Indonesia: Peatland agency gears up for haze crisis

Hans Nicholas Jong, The Jakarta Post 10 Mar 16;

The newly established Peatland Restoration Agency (BRG), which is tasked with restoring 2 million hectares of damaged peatland over the next five years, is preparing to begin work amid fears of a repeat of the country’s chronic haze problem.

The BRG said on Monday that hot spots had been detected in areas where the agency was to carry out restoration, a telltale sign of a looming haze crisis.

“[BRG head] Nazir Foead is currently in Pekanbaru, Riau, to coordinate [the agency’s work there],” BRG deputy of participation, campaigns and partnerships, Myrna A. Safitri, said during a visit to The Jakarta Post.

In mid-February, the National Disaster Mitigation Agency (BNPB) detected 69 hot spots, including 14 in Riau and six in North Sumatra.

This year, the agency is focusing on four regencies: Pulang Pisau in Central Kalimantan, Musi Banyuasin in South Sumatra and Ogan Komering Ilir and Meranti Islands in Riau.

The four regencies were the worst-hit by last year’s forest fires, when fires spread across a total of 2.61 million hectares of forest and peatland, resulting in choking haze blanketing numerous areas for a period of five months.

Peat swamps are highly susceptible to fires in the dry season. Anything from a carelessly discarded cigarette butt to a smoldering campfire can cause tinder-dry peat to blaze out of control and, in high winds, spread rapidly. Peat fires are also set deliberately by corporations and small-scale farmers who burn peat brush to clear the land for oil-palm plantations.

If the BRG is successful, uncontrolled peatland infernos will be a thing of the past, according to BRG secretary Hartono Prawiraatmadja.

“The fires will only occur on the surface [of the land], where they’re much easier to put out,” he said.

With another potential haze crisis approaching, Hartono said that the agency had begun to map out which peatland could be safely used for cultivation and which should be preserved. “In each peat hydrology area, we will analyze and review the land use using light detection and ranging [LiDAR] technology,” he said.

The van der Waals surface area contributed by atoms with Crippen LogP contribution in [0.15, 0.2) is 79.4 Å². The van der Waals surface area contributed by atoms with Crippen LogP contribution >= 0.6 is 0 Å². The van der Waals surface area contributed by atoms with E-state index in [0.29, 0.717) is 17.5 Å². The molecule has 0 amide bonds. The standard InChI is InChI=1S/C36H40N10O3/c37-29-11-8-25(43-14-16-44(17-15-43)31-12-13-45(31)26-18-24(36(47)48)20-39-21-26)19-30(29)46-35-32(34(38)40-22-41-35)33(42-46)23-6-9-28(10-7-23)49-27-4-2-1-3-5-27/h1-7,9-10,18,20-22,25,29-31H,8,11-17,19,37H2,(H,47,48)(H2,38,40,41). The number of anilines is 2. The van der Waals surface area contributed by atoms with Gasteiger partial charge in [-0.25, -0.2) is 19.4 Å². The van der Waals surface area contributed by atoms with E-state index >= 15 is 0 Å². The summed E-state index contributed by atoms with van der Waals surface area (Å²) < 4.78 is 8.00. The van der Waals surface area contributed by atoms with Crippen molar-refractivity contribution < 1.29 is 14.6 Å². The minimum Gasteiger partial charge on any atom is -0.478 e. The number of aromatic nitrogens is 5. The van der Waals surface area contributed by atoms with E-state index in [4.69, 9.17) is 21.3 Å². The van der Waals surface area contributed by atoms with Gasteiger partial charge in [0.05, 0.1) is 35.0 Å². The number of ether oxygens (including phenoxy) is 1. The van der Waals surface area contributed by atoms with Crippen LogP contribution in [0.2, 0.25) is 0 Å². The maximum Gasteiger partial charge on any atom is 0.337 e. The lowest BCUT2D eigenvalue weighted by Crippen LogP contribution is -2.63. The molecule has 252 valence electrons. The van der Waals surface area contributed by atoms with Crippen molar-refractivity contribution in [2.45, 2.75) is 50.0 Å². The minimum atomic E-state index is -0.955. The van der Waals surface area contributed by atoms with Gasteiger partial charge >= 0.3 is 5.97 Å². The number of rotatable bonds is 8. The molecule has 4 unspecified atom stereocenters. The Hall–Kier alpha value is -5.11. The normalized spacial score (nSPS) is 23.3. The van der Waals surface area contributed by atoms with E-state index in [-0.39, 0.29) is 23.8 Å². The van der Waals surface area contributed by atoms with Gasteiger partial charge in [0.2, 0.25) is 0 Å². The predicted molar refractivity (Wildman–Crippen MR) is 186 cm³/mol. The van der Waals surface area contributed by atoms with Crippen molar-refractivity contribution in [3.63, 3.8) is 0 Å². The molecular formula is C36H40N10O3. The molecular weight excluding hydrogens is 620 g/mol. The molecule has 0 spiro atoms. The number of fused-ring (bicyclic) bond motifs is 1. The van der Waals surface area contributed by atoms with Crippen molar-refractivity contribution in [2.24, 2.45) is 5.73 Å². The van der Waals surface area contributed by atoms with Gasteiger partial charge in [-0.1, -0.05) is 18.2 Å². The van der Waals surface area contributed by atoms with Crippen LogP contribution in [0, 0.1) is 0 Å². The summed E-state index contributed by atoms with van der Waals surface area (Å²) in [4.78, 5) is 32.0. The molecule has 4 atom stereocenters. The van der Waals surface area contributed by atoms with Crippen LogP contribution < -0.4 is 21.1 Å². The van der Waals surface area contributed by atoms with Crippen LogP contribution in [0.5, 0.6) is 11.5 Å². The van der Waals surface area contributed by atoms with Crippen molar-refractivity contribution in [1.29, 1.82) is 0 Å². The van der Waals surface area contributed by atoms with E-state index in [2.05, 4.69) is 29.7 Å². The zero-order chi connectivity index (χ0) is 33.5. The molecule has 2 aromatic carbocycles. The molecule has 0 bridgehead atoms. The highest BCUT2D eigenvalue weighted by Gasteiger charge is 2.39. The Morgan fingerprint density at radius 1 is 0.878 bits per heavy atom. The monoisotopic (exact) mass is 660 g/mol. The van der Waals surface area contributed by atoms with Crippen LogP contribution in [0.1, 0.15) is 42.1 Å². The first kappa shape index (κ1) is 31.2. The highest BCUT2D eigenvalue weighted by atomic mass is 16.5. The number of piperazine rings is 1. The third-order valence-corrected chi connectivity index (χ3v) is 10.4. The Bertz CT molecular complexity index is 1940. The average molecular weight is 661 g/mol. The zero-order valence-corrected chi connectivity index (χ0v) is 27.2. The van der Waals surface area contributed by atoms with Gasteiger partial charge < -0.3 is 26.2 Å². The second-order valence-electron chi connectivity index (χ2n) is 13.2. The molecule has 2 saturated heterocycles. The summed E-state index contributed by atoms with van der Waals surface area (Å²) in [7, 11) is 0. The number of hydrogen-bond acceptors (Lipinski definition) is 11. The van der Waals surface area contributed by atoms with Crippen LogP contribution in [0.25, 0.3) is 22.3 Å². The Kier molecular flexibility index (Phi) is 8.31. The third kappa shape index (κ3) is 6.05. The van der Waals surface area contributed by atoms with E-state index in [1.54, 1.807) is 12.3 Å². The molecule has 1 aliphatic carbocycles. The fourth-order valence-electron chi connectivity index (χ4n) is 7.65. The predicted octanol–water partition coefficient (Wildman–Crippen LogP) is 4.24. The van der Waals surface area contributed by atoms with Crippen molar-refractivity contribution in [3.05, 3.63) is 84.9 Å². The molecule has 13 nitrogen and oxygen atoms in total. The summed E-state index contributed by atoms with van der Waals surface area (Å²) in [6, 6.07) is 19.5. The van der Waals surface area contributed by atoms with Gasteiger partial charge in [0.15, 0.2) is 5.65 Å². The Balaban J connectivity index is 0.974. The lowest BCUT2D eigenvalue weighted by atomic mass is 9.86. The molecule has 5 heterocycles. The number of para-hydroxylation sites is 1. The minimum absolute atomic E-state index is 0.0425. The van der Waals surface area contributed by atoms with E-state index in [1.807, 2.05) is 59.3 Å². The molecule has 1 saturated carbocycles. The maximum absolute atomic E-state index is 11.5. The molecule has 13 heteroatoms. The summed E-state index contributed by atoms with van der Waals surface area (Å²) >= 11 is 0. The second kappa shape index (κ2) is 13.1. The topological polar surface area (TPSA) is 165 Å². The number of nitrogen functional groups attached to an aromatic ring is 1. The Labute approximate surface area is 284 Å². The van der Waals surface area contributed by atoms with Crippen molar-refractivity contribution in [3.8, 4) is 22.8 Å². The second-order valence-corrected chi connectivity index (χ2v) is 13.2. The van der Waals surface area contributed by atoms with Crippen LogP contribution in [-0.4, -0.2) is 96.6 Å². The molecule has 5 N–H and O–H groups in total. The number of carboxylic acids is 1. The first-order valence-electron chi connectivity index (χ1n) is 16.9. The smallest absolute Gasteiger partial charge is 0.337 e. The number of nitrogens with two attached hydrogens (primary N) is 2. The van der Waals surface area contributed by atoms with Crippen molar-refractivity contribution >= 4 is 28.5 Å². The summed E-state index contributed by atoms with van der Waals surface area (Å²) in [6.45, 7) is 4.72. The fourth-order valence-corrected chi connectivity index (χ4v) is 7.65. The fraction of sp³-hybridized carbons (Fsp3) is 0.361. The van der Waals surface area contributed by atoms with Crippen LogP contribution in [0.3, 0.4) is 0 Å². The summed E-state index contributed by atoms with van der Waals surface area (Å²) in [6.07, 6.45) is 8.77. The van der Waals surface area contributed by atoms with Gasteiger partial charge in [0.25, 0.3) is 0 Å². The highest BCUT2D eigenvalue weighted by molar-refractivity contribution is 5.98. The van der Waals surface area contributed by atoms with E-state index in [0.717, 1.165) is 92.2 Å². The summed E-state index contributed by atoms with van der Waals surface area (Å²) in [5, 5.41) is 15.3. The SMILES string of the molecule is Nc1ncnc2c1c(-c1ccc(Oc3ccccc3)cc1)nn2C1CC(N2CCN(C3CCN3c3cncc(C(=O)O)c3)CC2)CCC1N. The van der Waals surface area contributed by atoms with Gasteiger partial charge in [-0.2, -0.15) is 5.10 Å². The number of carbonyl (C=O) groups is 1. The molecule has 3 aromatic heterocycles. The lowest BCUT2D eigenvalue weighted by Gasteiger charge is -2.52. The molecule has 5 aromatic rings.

“There’s no point rewetting in an area that is not the core of peat hydrology area. But we can still do rewetting [before the mapping is finished] in an emergency — if we wait to complete the mapping when the area’s already burning, it’ll be too late,” he said.


Land swaps hoped to speed up peatland restoration
Anton Hermansyah, thejakartapost.com 8 Mar 16;

The Peatland Restoration Agency (BRG) plans to offer asset swaps to local communities using peatland for plantation purposes in an effort to restore two million hectares of peatland in five years.

BRG secretary Hartono Prawiratmadja said peatland owners would be presented with three options to free their land from plantation activities. The three options were compensation, relocation and commodity adjustment.

"If they agree with compensation, the BRG will simply talk to the land concession owner and pay. Relocation is provided to deal with community-owned plantations from which people make a living, which will be swapped for sites where plantation is permitted," he said on Tuesday in Jakarta.

Meanwhile, commodity adjustment pertains to switching from the existing plants to more suitable crops for peatland cultivation, such as sago. "Sago is productive and can recover the quality of the peatland’s water, but not all sites are suitable for sago," Hartono said.

The relocation through asset swap, he continued, was based on spatial administration regulations. Regarding customary land, which is owned by indigenous communities, the agency would use customary land rules.

"The rule [for customary land] was already prepared by the Forestry and Environmental Ministry last year," Myrna A. Safitri, deputy for education, participation and partnership at the BRG, told thejakartapost.com.

The agency aims to restore 2 million hectares of exploited peatlands nationwide, with some 600,000 ha to be restored this year. Another 1,200,000 ha will be restored from 2017 to 2019, leaving the last 200,000 ha to be restored in 2020. (ags)(+)

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